Orders on plaintiff’s application

[22] There will, on the plaintiff’s application filed 4 June 2010 (as amended), be orders:

1. that the plaintiff’s application be dismissed; and

2. that the plaintiff pay the defendants’ costs of and incidental to the application, including reserved costs, to be assessed on the standard basis.

[23] I reserve the defendants’ entitlement to urge that the costs should be assessed differently. Any submissions on that should be forwarded in writing within seven days.

Defendants’ cross-application

[24] The defendants have cross applied for the appointment of statutory trustees for sale, and for the recovery of possession. The Magistrates Court is seized of the latter matter, which has been referred for mediation which has not yet occurred. This court should not now intrude in that proceeding.

[25] The defendants also seek leave to amend their defence, but because the plaintiff only saw the proposed amendment today, he should be allowed the further time he seeks, to consider it.

Whether trustees for sale should be appointed

[26] The plaintiff and the second defendant are co-owners of the land. The second defendant is prima facie entitled to the appointment of statutory trustees for sale, under s 38(1) of the Property Law Act.

[27] There is no discretionary reason why such an order should not be made. It appears the present occupants are unlawfully there, because of the operation of the attornment clause in the mortgage (cl 25) and the termination of the tenancy on 18 December 2009. (It is difficult to see how the continued occupancy of the land can conceivably be lawful.)  Further, it is proposed the trustees hold the proceeds of sale “pending further order of the court or agreement between the parties”. An order has potential utility in hastening an overall resolution.

[28] The plaintiff expressed concern about the cost of trustees and the sale. They are regrettably unavoidable in situations like this where disharmony apparently precludes cooperative resolution.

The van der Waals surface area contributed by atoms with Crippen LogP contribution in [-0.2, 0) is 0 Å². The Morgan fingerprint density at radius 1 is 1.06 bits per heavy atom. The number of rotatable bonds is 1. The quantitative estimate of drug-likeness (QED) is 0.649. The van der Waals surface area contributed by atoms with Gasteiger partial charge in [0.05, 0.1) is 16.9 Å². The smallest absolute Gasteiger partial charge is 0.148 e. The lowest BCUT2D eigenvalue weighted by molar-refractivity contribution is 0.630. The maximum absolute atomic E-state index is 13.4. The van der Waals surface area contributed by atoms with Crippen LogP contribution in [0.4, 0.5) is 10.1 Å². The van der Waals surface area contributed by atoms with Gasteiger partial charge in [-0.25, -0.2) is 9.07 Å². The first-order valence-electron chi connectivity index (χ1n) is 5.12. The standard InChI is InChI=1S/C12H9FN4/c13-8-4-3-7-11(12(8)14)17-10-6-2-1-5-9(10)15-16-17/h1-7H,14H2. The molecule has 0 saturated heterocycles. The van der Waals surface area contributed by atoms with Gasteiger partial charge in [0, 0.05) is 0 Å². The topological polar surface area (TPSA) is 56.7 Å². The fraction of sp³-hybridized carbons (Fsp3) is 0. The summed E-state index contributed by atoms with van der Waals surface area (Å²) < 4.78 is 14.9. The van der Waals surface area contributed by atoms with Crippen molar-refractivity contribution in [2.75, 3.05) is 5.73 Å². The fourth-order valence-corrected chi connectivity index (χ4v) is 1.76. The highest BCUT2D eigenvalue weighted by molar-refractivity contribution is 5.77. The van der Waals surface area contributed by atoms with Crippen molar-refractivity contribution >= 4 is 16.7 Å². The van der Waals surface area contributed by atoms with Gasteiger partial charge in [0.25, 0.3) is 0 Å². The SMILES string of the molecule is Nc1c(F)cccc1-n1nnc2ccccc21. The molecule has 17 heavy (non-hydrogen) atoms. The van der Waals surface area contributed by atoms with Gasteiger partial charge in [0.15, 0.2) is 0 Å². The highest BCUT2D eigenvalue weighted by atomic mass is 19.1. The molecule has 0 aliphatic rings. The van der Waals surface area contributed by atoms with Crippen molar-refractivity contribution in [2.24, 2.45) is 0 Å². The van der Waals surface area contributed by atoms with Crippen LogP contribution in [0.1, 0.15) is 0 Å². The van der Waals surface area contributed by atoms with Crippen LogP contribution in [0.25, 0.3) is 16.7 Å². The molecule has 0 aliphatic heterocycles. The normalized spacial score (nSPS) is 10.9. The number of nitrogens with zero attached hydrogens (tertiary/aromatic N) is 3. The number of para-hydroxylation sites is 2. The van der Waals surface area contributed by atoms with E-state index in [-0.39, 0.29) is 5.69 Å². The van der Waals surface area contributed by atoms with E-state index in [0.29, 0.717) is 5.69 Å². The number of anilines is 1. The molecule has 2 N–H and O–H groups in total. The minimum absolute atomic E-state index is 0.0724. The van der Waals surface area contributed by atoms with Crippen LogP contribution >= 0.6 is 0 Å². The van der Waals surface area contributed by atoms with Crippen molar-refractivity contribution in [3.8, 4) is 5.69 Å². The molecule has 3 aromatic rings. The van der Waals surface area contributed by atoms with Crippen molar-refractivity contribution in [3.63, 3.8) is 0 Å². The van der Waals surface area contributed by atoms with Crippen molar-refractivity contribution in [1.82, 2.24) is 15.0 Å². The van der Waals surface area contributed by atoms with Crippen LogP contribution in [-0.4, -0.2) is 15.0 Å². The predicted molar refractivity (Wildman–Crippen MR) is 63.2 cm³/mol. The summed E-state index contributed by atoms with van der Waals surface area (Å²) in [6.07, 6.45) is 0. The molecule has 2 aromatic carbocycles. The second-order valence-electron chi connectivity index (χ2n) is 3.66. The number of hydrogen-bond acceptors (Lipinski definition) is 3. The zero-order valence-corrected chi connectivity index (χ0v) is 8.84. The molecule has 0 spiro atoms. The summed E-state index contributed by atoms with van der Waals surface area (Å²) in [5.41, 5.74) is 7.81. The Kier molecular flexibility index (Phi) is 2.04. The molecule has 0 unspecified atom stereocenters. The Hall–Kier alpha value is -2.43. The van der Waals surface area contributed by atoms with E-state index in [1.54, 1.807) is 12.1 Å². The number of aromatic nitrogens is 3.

[29] Patrick Gavin Lynch and Richard Brown Glacken should be appointed trustees.

[30] The plaintiff sought an order staying the order appointing the trustees for sale until after the mediation in the Magistrates Court proceeding. I assume that in ordering mediation, that Court hoped for a resolution not confined to the right to possession, which appears to be clear, but extending to a broader resolution of the overall conflict besetting the parties. The sale by the trustees should not be stayed:  they should be put into a position to proceed to a sale forthwith.

[31] There should be no order as to the separate costs of the application for the appointment of trustees, because of the late stage at which it was brought. The additional costs would not in any case be substantial.

Orders on defendants’ cross-application

[32] There will be orders in terms of para 2(a), (b) and (c) of the defendants’ application amended by leave today.


Editorial Notes

  • Published Case Name:

    Haddow v Simala & Anor

  • Shortened Case Name:

    Haddow v Simala

  • MNC:

    [2010] QSC 245

  • Court:


  • Judge(s):

    de Jersey CJ

  • Date:

    09 Jul 2010

  • White Star Case:


Litigation History

No Litigation History

Appeal Status

No Status